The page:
Want to start eating better and losing weight? You don’t need a new diet. You do not even need to start exercising. You just need to keep a food log. People that keep a food journal lose twice as much weight as those that do not. Why is it so effective? Simple. Keeping a food journal forces us to confront our choices. Monitoring improves our performance through increased awareness. Continue reading You Don’t Need a NEW DIET
No Gimmicks. No Quick Fixes. Learn to form the habits essential to developing a lean, hard, fit body. A program backed by science, not bro-science.
Our MissionOur mission is to help as many people as possible to improve the quality of their lives. I believe it begins with improving our health and appearance. I found this to be true in my own life. Our health is our most valuable resource. Exercise improves our mood and focus. It can lift us out of depression. It has even been shown to stimulate our mind. When we begin to look better, we begin to feel better. I believe a better life starts with the development of healthy habits because that is where it started for me. Growing up as an overweight kid, I lacked self-confidence. Obesity runs in my family. My paternal grandfather died of a heart attack when my father was in his teens. My father was always struggling to lose weight. He was a brilliant well-educated man, an editor at the New York Times, but he was never able to lose the weight. Continue reading “Our Mission – The Fat Loss Habit”
People that are casual about pursuing their goals become life’s casualties. They are continually disappointed in themselves, but not too disappointed because they never really expected to achieve their results. They never put pressure on themselves to produce results.
Casual people take a lax approach to life. They have no written goals, and they don’t share the vague goals rattling around in their head with anyone else. The only time they come up is when they complain about not reaching them. These are the same people that waste their best hours chatting, gossiping, watching TV or addicted to social media.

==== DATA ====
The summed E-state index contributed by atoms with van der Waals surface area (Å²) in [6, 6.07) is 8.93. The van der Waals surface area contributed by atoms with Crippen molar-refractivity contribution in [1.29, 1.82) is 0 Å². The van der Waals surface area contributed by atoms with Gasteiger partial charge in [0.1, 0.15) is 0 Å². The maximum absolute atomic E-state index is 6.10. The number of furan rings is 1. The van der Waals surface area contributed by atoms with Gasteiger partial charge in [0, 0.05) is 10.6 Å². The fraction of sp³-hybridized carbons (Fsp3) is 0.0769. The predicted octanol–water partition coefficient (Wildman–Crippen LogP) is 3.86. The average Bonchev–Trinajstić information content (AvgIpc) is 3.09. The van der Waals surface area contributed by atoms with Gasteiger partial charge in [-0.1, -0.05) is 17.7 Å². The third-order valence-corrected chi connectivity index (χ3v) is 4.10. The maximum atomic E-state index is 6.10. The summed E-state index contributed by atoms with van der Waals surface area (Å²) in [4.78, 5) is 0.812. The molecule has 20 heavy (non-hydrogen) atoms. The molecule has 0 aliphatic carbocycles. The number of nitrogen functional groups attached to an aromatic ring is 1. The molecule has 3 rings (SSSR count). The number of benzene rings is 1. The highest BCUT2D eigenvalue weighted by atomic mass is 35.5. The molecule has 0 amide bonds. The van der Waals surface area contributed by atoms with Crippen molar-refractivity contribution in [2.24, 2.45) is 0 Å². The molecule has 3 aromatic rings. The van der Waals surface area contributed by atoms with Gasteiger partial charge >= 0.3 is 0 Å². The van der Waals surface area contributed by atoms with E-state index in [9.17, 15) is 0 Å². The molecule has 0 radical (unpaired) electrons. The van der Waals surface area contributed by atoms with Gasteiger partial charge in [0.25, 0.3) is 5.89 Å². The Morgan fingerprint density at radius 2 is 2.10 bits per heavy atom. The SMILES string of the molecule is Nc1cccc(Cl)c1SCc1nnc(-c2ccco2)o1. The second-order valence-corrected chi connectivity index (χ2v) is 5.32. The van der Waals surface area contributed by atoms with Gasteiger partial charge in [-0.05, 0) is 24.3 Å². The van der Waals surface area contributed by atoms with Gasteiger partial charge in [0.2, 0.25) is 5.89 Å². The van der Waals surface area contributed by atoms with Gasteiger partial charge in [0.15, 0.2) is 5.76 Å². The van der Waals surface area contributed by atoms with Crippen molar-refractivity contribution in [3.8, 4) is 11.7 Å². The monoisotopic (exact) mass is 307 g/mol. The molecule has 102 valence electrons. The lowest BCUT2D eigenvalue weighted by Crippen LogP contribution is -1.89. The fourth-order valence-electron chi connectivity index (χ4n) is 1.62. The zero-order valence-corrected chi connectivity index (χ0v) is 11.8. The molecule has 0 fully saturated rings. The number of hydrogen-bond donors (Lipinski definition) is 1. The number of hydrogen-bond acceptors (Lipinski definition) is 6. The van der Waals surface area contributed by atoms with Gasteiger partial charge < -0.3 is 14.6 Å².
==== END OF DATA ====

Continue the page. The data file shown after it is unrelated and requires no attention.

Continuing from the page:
Serious people expect to make progress. If their goal is to lose weight, they set weekly goals. They track their food to ensure they create a caloric deficit. They share their goal with supportive friends who they check-in with regularly to share their progress and frustrations. They spend their time with people that have achieved their goal and will be a positive influence on them. They put internal and external pressure on themselves to make consistent progress.
When someone tells me their frustration with losing body fat I begin by asking them, how many calories they are eating each day. When they say they don’t know, I know they aren’t serious. Many people complain about their genetics, but when I ask them how many calories they are eating each day, they don’t know. If you don’t know how many calories you are consuming each day, don’t expect to lose much weight or keep it off. Continue reading Be Serious, Don’t Be Casual
If you have twenty or more pounds of body fat, you want to lose, beginning your weight loss journey is very easy to do. You don’t even have to change what you eat. You only have to control your portion sizes.
I am not suggesting that you will never have to re-examine your food choices after you have lost the first five or ten pounds but to begin the process of losing weight, all you have to do is cut down on the quantity of food you eat.
Whatever you are eating now, all you have to do is cut your serving sizes by approximately 20%. As a rule of thumb, a portion of protein is the size of your palm, a portion of carbohydrates is what you can fit in your cupped hand, and a portion of fat is the size of your thumb. Vegetables are technically carbohydrates, but they have such a low caloric density and are rich in nutrients and fiber so you can eat as much as you want, just don’t smother them in butter or sauces. Continue reading “Jump Starting Your Weight Loss Journey, Made Simple”
“Accountability breeds response-ability.” – Stephen Covey
If you have been following this weekly blog, thank you! This week’s challenge is to determine if you have been successful at adopting some of the habits I have suggested or any other habits you have decided to adopt. The best way to become consistent is to track our consistency.
“What gets measured gets managed.” – Peter Drucker
What gets measured gets managed, simply means that examining an activity forces us to pay more attention to it. The simple act of measuring and recording forces us to make more thoughtful choices and decisions. Budget experts have found that daily logging expenses can help people cut their spending by making them more mindful of how they spend their money. Continue reading “The Habit: Week-10 (Develop Consistency through Accountability)”